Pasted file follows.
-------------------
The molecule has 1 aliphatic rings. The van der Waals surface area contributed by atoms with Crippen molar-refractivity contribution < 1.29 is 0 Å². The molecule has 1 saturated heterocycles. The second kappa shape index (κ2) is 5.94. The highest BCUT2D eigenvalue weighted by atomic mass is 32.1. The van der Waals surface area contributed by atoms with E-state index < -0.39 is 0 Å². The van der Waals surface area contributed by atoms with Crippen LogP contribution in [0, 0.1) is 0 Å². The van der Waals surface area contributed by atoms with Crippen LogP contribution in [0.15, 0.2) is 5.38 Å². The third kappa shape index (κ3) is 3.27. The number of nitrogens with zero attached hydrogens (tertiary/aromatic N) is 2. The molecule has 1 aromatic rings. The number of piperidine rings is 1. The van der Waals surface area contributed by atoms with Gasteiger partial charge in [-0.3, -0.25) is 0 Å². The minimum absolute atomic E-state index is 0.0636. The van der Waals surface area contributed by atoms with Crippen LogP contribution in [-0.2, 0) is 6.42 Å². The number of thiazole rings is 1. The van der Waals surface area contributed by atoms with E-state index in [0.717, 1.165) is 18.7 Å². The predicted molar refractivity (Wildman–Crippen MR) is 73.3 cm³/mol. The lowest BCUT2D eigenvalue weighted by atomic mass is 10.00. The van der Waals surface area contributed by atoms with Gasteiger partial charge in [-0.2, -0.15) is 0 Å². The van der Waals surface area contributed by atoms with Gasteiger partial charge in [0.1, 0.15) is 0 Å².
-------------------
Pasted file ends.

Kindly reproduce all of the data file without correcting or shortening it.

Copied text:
The molecule has 1 aliphatic rings. The van der Waals surface area contributed by atoms with Crippen molar-refractivity contribution < 1.29 is 0 Å². The molecule has 1 saturated heterocycles. The second kappa shape index (κ2) is 5.94. The highest BCUT2D eigenvalue weighted by atomic mass is 32.1. The van der Waals surface area contributed by atoms with E-state index < -0.39 is 0 Å². The van der Waals surface area contributed by atoms with Crippen LogP contribution in [0, 0.1) is 0 Å². The van der Waals surface area contributed by atoms with Crippen LogP contribution in [0.15, 0.2) is 5.38 Å². The third kappa shape index (κ3) is 3.27. The number of nitrogens with zero attached hydrogens (tertiary/aromatic N) is 2. The molecule has 1 aromatic rings. The number of piperidine rings is 1. The van der Waals surface area contributed by atoms with Gasteiger partial charge in [-0.3, -0.25) is 0 Å². The minimum absolute atomic E-state index is 0.0636. The van der Waals surface area contributed by atoms with Crippen LogP contribution in [-0.2, 0) is 6.42 Å². The number of thiazole rings is 1. The van der Waals surface area contributed by atoms with E-state index in [0.717, 1.165) is 18.7 Å². The predicted molar refractivity (Wildman–Crippen MR) is 73.3 cm³/mol. The lowest BCUT2D eigenvalue weighted by atomic mass is 10.00. The van der Waals surface area contributed by atoms with Gasteiger partial charge in [-0.2, -0.15) is 0 Å². The van der Waals surface area contributed by atoms with Gasteiger partial charge in [0.1, 0.15) is 0 Å².